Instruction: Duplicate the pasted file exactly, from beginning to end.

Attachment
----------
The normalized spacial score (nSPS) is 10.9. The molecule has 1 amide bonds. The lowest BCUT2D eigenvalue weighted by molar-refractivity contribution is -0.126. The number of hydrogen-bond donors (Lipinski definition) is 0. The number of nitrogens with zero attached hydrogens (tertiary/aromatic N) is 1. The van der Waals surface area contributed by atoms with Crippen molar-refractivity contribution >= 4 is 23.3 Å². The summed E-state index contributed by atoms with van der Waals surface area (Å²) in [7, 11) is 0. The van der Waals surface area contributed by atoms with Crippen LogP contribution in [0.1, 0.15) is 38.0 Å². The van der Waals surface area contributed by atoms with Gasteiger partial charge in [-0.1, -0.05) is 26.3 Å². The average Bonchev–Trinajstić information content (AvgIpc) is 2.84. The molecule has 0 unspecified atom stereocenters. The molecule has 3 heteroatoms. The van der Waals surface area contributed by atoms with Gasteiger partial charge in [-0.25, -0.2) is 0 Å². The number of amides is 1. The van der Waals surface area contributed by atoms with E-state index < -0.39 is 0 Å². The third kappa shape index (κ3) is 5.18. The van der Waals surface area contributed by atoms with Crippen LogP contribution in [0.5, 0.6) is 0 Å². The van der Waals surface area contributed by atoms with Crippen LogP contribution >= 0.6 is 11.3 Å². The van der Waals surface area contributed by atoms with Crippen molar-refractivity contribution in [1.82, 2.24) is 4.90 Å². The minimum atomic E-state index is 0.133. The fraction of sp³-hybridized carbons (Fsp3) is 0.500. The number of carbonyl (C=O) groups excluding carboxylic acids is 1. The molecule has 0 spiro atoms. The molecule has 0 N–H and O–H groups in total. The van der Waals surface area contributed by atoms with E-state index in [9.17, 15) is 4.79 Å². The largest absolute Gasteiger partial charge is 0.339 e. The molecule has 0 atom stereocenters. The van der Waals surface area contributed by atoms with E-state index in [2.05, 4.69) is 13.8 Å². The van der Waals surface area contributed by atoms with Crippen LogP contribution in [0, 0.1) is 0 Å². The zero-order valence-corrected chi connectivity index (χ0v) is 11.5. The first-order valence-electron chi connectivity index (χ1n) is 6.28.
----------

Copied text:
The normalized spacial score (nSPS) is 10.9. The molecule has 1 amide bonds. The lowest BCUT2D eigenvalue weighted by molar-refractivity contribution is -0.126. The number of hydrogen-bond donors (Lipinski definition) is 0. The number of nitrogens with zero attached hydrogens (tertiary/aromatic N) is 1. The van der Waals surface area contributed by atoms with Crippen molar-refractivity contribution >= 4 is 23.3 Å². The summed E-state index contributed by atoms with van der Waals surface area (Å²) in [7, 11) is 0. The van der Waals surface area contributed by atoms with Crippen LogP contribution in [0.1, 0.15) is 38.0 Å². The van der Waals surface area contributed by atoms with Gasteiger partial charge in [-0.1, -0.05) is 26.3 Å². The average Bonchev–Trinajstić information content (AvgIpc) is 2.84. The molecule has 0 unspecified atom stereocenters. The molecule has 3 heteroatoms. The van der Waals surface area contributed by atoms with Gasteiger partial charge in [-0.25, -0.2) is 0 Å². The number of amides is 1. The van der Waals surface area contributed by atoms with E-state index < -0.39 is 0 Å². The third kappa shape index (κ3) is 5.18. The van der Waals surface area contributed by atoms with Crippen LogP contribution in [0.5, 0.6) is 0 Å². The van der Waals surface area contributed by atoms with Crippen LogP contribution >= 0.6 is 11.3 Å². The van der Waals surface area contributed by atoms with Crippen molar-refractivity contribution in [1.82, 2.24) is 4.90 Å². The minimum atomic E-state index is 0.133. The fraction of sp³-hybridized carbons (Fsp3) is 0.500. The number of carbonyl (C=O) groups excluding carboxylic acids is 1. The molecule has 0 spiro atoms. The molecule has 0 N–H and O–H groups in total. The van der Waals surface area contributed by atoms with E-state index in [9.17, 15) is 4.79 Å². The largest absolute Gasteiger partial charge is 0.339 e. The molecule has 0 atom stereocenters. The van der Waals surface area contributed by atoms with E-state index in [2.05, 4.69) is 13.8 Å². The van der Waals surface area contributed by atoms with Crippen LogP contribution in [0, 0.1) is 0 Å². The zero-order valence-corrected chi connectivity index (χ0v) is 11.5. The first-order valence-electron chi connectivity index (χ1n) is 6.28.